European Union – Civil and commercial matters. Article 1(1) and (2)(a) of Regulation 44/2001 had to be interpreted as meaning that an action, such as that at issue in the main proceedings, concerning an application for dissolution of the property relationships arising out a de facto (unregistered) partnership, came within the concept of 'civil and commercial matters' within the meaning of art 1(1) of that regulation and fell, therefore, within the material scope of that regulation. The Court of Justice of the European Union so held, among other things, in proceedings concerning the issuance of the certificate referred to in art 53 of Regulation (EU) 1215/2012, for the purposes of enforcing a final judgment given against the respondent who had been in an unregistered non-marital partnership with the applicant.
Practice - Civil litigation - Case management – . A district judge had had jurisdiction to set aside her own judgment in circumstances where the judgment had been against a non-attendant entity which had not been a party to the proceedings prior to the hearing. The Court of Appeal, Civil Division, dismissing the appeal, held that the non-attendant party had not had the opportunity to give notice of its non-attendance and the district judge had had power under CPR 27.11 to set aside her own judgment.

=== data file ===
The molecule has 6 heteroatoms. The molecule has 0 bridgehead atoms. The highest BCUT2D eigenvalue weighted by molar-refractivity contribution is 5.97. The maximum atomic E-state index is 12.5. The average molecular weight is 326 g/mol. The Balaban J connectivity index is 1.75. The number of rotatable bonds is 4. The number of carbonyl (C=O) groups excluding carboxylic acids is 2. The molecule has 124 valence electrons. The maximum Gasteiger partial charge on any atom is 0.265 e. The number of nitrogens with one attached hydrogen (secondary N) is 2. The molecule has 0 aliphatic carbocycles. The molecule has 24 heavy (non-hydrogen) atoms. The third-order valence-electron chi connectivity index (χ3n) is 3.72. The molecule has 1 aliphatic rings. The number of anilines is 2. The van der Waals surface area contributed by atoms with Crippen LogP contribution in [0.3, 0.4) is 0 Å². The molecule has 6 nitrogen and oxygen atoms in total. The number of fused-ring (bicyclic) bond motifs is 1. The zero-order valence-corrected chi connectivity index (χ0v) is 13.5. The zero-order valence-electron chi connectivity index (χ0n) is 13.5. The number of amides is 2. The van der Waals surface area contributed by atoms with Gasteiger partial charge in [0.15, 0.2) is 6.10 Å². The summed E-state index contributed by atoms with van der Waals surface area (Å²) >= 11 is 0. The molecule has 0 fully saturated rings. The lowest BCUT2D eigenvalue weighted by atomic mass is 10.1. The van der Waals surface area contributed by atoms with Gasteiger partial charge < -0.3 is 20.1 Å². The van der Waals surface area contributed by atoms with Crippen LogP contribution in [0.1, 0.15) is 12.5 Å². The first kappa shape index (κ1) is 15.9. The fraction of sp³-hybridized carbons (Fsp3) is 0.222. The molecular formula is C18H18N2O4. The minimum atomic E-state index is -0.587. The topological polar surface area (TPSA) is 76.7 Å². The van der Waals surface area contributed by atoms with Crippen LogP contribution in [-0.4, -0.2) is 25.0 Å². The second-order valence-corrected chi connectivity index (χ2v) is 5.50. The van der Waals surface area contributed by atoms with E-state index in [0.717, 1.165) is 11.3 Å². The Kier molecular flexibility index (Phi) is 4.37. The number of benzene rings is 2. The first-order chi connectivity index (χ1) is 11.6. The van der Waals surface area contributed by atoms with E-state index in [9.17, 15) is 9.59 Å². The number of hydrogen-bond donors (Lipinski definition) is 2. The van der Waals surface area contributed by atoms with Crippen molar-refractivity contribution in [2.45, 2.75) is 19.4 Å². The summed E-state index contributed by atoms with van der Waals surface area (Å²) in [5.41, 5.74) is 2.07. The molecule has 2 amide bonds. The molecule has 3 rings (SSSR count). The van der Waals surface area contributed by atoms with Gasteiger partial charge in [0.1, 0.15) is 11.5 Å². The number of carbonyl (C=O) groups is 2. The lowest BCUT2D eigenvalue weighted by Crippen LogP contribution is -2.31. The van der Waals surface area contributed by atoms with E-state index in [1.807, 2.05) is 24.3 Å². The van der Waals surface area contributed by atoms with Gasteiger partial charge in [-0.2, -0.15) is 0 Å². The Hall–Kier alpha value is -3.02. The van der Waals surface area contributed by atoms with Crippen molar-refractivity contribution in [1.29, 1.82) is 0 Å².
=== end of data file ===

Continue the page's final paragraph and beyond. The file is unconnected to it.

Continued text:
Libel and slander – Defamatory words. The article complained of in a libel action did not mean that the claimant was one of two people found 'guilty of killing a woman while racing their cars'. No reader of the whole article could reasonably draw that conclusion. The Queen's Bench Division so held and, further, ruled on the meaning of the article complained of in respect of the claimant's behaviour in relation to an incident which had occurred in 2015.
Trade mark – Infringement. The claimant cosmetic companies' claim based upon trade mark infringement and passing off failed. The Chancery Division held that, among other things, there had been no likelihood of confusion and the case for infringement failed. Since there had been no likelihood of confusion, there were no considerations that were relevant under the law of passing off that would lead the court to find that the use of the sign had resulted in a misrepresentation to the average consumer, and hence the claim in passing off failed.
Industrial relations – Trade union membership and activities. Following the rejection of its pay offer to its union member employees, the employer wrote to each employee individually with the terms of its offer. The Court of Appeal, Civil Division, held that that did not fall within the 'prohibited result' provisions of s 145B of the Trade Union and Labour Relations Consolidation Act 1992.